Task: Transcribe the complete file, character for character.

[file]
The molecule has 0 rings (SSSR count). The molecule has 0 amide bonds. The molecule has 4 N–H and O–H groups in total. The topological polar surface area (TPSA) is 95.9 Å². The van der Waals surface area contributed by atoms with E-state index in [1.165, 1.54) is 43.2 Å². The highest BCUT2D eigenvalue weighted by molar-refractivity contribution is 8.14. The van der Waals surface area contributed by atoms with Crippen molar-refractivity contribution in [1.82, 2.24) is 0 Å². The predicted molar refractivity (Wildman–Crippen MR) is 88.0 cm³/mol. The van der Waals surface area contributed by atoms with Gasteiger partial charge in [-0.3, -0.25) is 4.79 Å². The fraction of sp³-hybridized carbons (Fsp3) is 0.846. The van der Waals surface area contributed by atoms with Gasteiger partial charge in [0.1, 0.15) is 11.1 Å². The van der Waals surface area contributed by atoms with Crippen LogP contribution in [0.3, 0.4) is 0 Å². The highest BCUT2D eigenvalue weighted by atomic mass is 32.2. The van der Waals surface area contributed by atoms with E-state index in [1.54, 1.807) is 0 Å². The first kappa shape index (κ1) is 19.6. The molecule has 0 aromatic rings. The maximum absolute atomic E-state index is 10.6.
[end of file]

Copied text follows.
The molecule has 0 rings (SSSR count). The molecule has 0 amide bonds. The molecule has 4 N–H and O–H groups in total. The topological polar surface area (TPSA) is 95.9 Å². The van der Waals surface area contributed by atoms with E-state index in [1.165, 1.54) is 43.2 Å². The highest BCUT2D eigenvalue weighted by molar-refractivity contribution is 8.14. The van der Waals surface area contributed by atoms with Crippen molar-refractivity contribution in [1.82, 2.24) is 0 Å². The predicted molar refractivity (Wildman–Crippen MR) is 88.0 cm³/mol. The van der Waals surface area contributed by atoms with Gasteiger partial charge in [-0.3, -0.25) is 4.79 Å². The fraction of sp³-hybridized carbons (Fsp3) is 0.846. The van der Waals surface area contributed by atoms with Gasteiger partial charge in [0.1, 0.15) is 11.1 Å². The van der Waals surface area contributed by atoms with Crippen LogP contribution in [0.3, 0.4) is 0 Å². The highest BCUT2D eigenvalue weighted by atomic mass is 32.2. The van der Waals surface area contributed by atoms with E-state index in [1.54, 1.807) is 0 Å². The first kappa shape index (κ1) is 19.6. The molecule has 0 aromatic rings. The maximum absolute atomic E-state index is 10.6.